I should start this by saying that I don't own a Chromebook. But the more time that passes, the more I'm convinced that I should. I've played with a few, followed the development since the embryonic rumour stages, and have generally been a fan of the Chromebook since its launch. I just haven't taken the leap yet. But the gap is closing.
I've been a Macbook user for about five years. Since moving over from Windows, I haven't looked back. That was a small jump in itself that brought plenty of benefits. And while the leap between my Mac and a potential Chromebook would be larger, I know the benefits would be greater still.
Today we reported some (unofficial) stats which show that just 0.02 per cent of overall web traffic is coming from Chromebooks right now. Obviously that's not an encouraging number, but it's hardly a surprising one either.
People just aren't ready to take a leap of faith. It's difficult to blame anyone - the market is rapidly changing shape and PC sales are in rapid decline. But while Microsoft tries to get a hold on the changing times, Google has slipped free and taken the initiative. And the time is coming when the Chromebook approach will make perfect sense.
The browser is king
The biggest appeal of the Chromebook for me is also the feature that seems to terrify most people: its eternal reliance on an internet browser.
The Chromebook is, and always has been, pegged as ahead of its time. The idea of hosting and accessing all our programs and documents online gives many people the heebie-jeebies. "But what if I lose my internet connection?" you cry. "None of my data is be safe!" you shout.
But it's only scary until you really break down the facts. The truth is that most of our computer time is now spent in the browser, while I rarely find myself using my laptop without an internet connection.
Google's main mistake with the Chromebook was its timing, in that not everyone has a decent internet connection. But we're moving closer to a point where almost everything will be done online, and when the Chromebook has 4G connectivity as standard it will be laughing.
4G is key for the Chromebook to take off. The first 4G LTE versions of the Pixel are available in the US and hopefully we'll see this continue to grow. At this point, the issue of internet connectivity will be no more of a problem than it is for our smartphones - but the benefits will continue to be huge.
Installation times? Boot-up times? All a thing of the past, once the bloat is trimmed away. The browser experience is a lot better now, and as we use native software less and less, the Chromebook approach is starting to feel more and more relevant.
And if I lose my connection half way through my work then it doesn't matter. With everything syncing in real time, everything I do is stored on the Cloud. Problem solved.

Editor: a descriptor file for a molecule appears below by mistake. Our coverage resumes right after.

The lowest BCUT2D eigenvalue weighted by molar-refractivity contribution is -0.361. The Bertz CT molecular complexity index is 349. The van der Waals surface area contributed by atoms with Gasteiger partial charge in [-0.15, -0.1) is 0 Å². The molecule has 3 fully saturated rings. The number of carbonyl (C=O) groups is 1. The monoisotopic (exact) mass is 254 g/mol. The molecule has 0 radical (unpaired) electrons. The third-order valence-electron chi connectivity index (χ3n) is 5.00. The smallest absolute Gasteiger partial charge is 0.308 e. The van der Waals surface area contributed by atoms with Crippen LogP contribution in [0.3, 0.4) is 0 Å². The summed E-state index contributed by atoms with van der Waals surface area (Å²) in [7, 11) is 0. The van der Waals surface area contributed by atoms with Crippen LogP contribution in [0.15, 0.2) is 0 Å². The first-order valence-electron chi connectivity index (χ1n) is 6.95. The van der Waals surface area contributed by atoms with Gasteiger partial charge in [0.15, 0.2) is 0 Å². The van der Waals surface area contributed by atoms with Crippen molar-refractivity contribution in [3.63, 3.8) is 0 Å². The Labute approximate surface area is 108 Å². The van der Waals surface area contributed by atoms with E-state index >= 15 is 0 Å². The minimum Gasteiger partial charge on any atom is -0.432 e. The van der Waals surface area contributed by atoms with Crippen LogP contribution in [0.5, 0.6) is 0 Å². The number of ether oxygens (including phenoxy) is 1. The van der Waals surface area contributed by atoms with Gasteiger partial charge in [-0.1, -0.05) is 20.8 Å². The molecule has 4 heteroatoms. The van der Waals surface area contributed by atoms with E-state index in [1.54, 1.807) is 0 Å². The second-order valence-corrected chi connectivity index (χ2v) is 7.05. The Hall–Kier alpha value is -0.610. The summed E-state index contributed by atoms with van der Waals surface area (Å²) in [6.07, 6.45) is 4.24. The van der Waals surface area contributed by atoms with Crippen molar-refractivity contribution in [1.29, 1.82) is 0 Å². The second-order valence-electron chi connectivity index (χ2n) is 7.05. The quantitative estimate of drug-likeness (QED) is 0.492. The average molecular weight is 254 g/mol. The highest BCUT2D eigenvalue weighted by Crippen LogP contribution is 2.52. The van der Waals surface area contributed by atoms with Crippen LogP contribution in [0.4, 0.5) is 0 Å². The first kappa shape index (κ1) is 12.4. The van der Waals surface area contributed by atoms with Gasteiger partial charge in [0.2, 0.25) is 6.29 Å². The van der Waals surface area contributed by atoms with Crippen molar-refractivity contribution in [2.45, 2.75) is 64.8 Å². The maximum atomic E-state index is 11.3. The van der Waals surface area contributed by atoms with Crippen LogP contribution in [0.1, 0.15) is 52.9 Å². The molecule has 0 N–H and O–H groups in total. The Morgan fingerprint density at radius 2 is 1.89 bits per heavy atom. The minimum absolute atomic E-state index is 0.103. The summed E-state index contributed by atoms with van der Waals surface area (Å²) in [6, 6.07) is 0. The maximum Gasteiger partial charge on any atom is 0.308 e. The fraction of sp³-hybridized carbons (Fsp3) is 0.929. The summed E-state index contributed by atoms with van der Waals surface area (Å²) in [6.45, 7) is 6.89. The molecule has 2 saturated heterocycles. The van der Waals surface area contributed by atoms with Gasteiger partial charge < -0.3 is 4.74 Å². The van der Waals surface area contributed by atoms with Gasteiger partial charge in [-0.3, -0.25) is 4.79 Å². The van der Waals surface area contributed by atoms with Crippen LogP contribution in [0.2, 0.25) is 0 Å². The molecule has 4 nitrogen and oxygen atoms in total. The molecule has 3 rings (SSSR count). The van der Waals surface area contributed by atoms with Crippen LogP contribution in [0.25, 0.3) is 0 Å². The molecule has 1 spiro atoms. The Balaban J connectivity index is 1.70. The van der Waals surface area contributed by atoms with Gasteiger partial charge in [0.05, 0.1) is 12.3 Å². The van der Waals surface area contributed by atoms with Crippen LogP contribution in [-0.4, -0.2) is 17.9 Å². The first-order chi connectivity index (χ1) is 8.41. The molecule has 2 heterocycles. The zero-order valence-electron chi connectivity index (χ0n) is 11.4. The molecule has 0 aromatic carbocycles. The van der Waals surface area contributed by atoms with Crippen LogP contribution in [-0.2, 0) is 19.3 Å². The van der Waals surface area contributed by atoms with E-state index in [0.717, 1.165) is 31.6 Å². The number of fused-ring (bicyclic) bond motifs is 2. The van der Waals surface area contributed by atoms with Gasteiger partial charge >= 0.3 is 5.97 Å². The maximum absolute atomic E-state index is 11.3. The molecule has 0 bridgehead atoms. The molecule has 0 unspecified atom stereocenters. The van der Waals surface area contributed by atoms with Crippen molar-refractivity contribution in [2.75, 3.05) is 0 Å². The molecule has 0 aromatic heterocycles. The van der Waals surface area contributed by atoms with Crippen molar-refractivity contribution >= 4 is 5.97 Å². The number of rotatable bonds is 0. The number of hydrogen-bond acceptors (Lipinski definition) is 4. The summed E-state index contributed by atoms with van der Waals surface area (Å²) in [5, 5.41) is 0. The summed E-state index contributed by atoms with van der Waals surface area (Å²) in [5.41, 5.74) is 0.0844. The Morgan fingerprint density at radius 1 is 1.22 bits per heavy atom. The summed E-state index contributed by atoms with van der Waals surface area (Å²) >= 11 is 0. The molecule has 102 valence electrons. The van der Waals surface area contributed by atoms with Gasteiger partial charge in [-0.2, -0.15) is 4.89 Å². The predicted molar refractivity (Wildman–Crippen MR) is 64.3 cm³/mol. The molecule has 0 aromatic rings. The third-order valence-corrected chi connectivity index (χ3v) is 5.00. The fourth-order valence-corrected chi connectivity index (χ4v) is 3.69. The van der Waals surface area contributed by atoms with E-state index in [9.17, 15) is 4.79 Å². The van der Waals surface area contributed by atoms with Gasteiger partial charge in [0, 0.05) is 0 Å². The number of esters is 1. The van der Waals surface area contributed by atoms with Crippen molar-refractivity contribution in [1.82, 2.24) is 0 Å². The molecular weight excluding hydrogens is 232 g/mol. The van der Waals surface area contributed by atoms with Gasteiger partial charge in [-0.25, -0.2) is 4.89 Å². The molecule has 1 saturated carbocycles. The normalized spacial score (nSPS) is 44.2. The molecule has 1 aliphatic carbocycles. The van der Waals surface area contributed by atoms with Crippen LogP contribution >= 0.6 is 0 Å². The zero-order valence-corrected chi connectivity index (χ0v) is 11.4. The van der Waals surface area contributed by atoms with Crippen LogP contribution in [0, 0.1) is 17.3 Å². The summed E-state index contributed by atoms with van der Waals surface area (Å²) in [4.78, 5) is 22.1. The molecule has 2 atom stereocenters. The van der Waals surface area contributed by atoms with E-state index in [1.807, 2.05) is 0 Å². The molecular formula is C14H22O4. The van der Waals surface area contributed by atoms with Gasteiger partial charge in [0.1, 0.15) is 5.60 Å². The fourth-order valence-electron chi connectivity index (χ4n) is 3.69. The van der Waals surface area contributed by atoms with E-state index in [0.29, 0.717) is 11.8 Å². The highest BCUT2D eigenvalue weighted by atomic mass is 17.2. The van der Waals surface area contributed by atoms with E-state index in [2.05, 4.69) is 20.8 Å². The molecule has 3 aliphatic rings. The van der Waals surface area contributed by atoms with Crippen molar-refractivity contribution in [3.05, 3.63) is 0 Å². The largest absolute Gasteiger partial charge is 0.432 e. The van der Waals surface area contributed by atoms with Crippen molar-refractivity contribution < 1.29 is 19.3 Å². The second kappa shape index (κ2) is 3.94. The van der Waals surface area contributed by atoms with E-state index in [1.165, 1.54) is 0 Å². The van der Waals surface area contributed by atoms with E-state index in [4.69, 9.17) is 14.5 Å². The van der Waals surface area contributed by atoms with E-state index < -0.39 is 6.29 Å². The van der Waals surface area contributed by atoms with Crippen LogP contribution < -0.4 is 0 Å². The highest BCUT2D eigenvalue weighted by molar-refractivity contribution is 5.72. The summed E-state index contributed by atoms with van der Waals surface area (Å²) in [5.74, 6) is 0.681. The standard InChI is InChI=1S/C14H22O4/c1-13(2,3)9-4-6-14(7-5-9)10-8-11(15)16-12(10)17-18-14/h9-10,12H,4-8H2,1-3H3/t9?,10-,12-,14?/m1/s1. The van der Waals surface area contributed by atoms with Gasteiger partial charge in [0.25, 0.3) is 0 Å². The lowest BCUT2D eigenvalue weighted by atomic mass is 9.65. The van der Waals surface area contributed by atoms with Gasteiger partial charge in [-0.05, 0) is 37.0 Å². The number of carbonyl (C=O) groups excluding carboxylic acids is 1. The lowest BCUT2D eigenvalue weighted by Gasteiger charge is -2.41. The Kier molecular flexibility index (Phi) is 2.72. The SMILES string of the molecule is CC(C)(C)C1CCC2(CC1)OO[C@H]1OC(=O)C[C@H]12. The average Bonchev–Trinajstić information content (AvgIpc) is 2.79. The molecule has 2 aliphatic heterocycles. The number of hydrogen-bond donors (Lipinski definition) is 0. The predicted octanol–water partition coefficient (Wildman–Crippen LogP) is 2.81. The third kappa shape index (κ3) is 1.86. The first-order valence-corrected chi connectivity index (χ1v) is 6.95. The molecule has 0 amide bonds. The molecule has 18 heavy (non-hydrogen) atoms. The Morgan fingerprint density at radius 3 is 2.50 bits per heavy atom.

As for those who really need offline, the recent update that allows for offline editing of Google Docs is a way of solving this problem. But Google shouldn't go the whole hog: it needs to remain patient that the all-in-browser experience will soon rule supreme.
As someone who has moved from iTunes to Spotify, and from Microsoft Office to Google Docs, it seems that almost the entirety of my online experience is done through Google Chrome anyway. The next step seems obvious.
Google could potentially (as it's been rumoured) bring Android OS to the Chromebook now that Android and Chrome are working under the same roof - but there's no real calling for it to do so.
As long as we have nice seamless integration between the two then all will be fine, and Schmidt says that there will be a continued overlap. Sure, Chrome OS still has its faults, but Google will continue to weed these out.
If Google can move forward placing as much emphasis on the design as the OS experience, then it will soon be difficult for people to make excuses. Google could also address the tablet issue by offering a Chromebook with a detachable keyboard.
But with the addition of a keyboard and trackpad, the Chromebook is more capable than a tablet right now. That said, the Pixel is far too expensive, and without offline functionality it becomes unjustifiable to shell out a hefty amount. But bring that down and the Chromebook will start catching eyes.
Take the plunge
OK, so maybe this isn't the future for everyone, but for anyone like myself who finds themselves doing most of their work and play within the browser, the Chromebook is an increasingly appealing option, at least for a secondary device.
And if Google does pack up the Chromebook and put it down as a failure, someone else will take the same concept and just do it their way. Either way, it's still the first to threaten everything we know, and when the idea catches on we'll look back and wonder why didn't make the jump sooner.
One day we'll reach a point where going offline becomes the exception, not the rule. And that day isn't too far off.
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Hugh Langley is the ex-News Editor of TechRadar. He had written for many magazines and websites including Business Insider, The Telegraph, IGN, Gizmodo, Entrepreneur Magazine, WIRED (UK), TrustedReviews, Business Insider Australia, Business Insider India, Business Insider Singapore, Wareable, The Ambient and more.
Hugh is now a correspondent at Business Insider covering Google and Alphabet, and has the unfortunate distinction of accidentally linking the TechRadar homepage to a rival publication.